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5 steps to evaluate and perform a service mesh implementation

Service mesh adoption is a long process that starts with careful evaluation of the technology and its deployment models. And that requires the involvement of both IT ops and dev teams.

A service mesh simplifies and automates component communication within microservice applications, but given its novelty -- particularly outside the world of cloud-native software development -- many organizations wonder when and how to start with the technology. With the availability of packaged open source service mesh software and managed cloud services, the deployment task isn't especially difficult, but requires research and planning.

Follow these five steps to begin service mesh implementation.

1. Evaluate the need for a service mesh architecture

Most IT architects and developers are familiar with service mesh basics, but they must also consider typical usage scenarios and implementation options. Carefully weigh service mesh pros and cons and understand key elements of the technology, such as how it enables secure communication between microservices, as well as the sidecar proxy model.

Understand the underlying IT needs that drive service mesh implementation. Enterprises use a service mesh architecture with containers, particularly those that run at production scale. To improve the reliability, security and manageability of containerized apps and microservices, IT teams strive to:

  • force the use of transport layer security connections between containers in a cluster;
  • deterministically route traffic via load balancing and traffic management policies; and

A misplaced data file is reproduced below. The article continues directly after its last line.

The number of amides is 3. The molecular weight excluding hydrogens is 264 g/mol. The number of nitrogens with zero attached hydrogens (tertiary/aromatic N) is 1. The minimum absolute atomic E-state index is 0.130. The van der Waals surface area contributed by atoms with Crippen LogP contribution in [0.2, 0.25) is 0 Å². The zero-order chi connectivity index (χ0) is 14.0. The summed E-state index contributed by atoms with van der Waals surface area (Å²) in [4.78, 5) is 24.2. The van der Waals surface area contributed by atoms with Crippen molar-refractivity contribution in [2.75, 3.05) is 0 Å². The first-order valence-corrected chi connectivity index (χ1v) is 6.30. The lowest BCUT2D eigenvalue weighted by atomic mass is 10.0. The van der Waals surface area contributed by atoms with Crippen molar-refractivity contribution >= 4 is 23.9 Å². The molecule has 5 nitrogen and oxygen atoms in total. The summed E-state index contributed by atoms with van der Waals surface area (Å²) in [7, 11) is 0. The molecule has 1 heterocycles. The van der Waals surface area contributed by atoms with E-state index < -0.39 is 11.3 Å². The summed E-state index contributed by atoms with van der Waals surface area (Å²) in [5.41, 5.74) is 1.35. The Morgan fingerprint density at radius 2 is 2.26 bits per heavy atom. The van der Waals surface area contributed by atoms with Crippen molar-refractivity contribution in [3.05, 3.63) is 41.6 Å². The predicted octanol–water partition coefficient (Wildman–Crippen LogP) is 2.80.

• measure performance and identify bottlenecks and problem areas via application telemetry and tracers.

Developers and architects can complete each of these tasks in a Kubernetes cluster with add-on services. For example, they can use an application layer software load balancer like Nginx, or monitoring software such as Prometheus or Grafana, but these tools add management overhead. Alternatively, a service mesh handles these tasks automatically.

Service mesh sidecar proxy
To evaluate service mesh, IT organizations require familiarity with how the technology works -- including the role of a sidecar proxy.

2. Choose a deployment model

Evaluate the range of service mesh offerings, including both open source projects, such as Istio and Linkerd, and cloud-hosted services from AWS, Azure and Google.

Advancement to this step implies an organization is serious about running containerized services, and probably already has a sizeable deployment. In this case, IT developers and architects should have already made initial decisions to host their environment on premises or in the cloud. If not, decide where to run microservices, and if your organization has the necessary skill sets and infrastructure to do so in-house.

Service mesh technology spans both application development and IT operations teams.

The cloud offers the benefits of managed Kubernetes services, which reduce the learning curve and management overhead associated with running the container orchestration platform. Furthermore, in response to increasing interest in service mesh architectures, major cloud vendors also offer a mesh service. Examples include AWS App Mesh, which is based on the open source Envoy proxy; Azure Service Fabric, which was originally proprietary, but now open source; and Google Cloud Istio on Google Kubernetes Engine (GKE), which is a packaged version of the open source Istio platform.

The universal support for Kubernetes and the portability of application configurations across environments pushes more organizations to choose a multi-cloud container architecture. In this case, how to manage multiple environments, including multiple service fabrics, factors into an organization's decision.

3. Select a service mesh platform